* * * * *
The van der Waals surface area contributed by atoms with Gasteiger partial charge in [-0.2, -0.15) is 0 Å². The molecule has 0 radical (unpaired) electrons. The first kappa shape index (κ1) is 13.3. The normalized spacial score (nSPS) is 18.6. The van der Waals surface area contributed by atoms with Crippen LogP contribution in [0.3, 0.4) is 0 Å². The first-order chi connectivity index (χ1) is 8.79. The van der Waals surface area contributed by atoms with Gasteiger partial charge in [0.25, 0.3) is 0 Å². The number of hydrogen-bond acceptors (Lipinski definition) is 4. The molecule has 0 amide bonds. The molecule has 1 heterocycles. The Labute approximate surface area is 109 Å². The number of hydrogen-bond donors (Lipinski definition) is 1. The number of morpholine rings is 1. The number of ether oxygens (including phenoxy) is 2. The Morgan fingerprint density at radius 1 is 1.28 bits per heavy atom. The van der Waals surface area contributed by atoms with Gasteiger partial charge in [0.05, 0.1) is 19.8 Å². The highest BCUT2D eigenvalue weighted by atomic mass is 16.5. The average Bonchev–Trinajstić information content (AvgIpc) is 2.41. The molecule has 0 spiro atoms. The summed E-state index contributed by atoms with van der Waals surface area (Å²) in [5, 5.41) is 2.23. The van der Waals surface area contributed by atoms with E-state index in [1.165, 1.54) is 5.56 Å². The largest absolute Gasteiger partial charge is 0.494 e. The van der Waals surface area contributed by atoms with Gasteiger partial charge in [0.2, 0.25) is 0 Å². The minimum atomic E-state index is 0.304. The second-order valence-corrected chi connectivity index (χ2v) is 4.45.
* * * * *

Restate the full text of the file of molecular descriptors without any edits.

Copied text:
The van der Waals surface area contributed by atoms with Gasteiger partial charge in [-0.2, -0.15) is 0 Å². The molecule has 0 radical (unpaired) electrons. The first kappa shape index (κ1) is 13.3. The normalized spacial score (nSPS) is 18.6. The van der Waals surface area contributed by atoms with Crippen LogP contribution in [0.3, 0.4) is 0 Å². The first-order chi connectivity index (χ1) is 8.79. The van der Waals surface area contributed by atoms with Gasteiger partial charge in [0.25, 0.3) is 0 Å². The number of hydrogen-bond acceptors (Lipinski definition) is 4. The molecule has 0 amide bonds. The molecule has 1 heterocycles. The Labute approximate surface area is 109 Å². The number of hydrogen-bond donors (Lipinski definition) is 1. The number of morpholine rings is 1. The number of ether oxygens (including phenoxy) is 2. The Morgan fingerprint density at radius 1 is 1.28 bits per heavy atom. The van der Waals surface area contributed by atoms with Gasteiger partial charge in [0.05, 0.1) is 19.8 Å². The highest BCUT2D eigenvalue weighted by atomic mass is 16.5. The average Bonchev–Trinajstić information content (AvgIpc) is 2.41. The molecule has 0 spiro atoms. The summed E-state index contributed by atoms with van der Waals surface area (Å²) in [5, 5.41) is 2.23. The van der Waals surface area contributed by atoms with E-state index in [1.165, 1.54) is 5.56 Å². The largest absolute Gasteiger partial charge is 0.494 e. The van der Waals surface area contributed by atoms with Gasteiger partial charge in [0.2, 0.25) is 0 Å². The minimum atomic E-state index is 0.304. The second-order valence-corrected chi connectivity index (χ2v) is 4.45.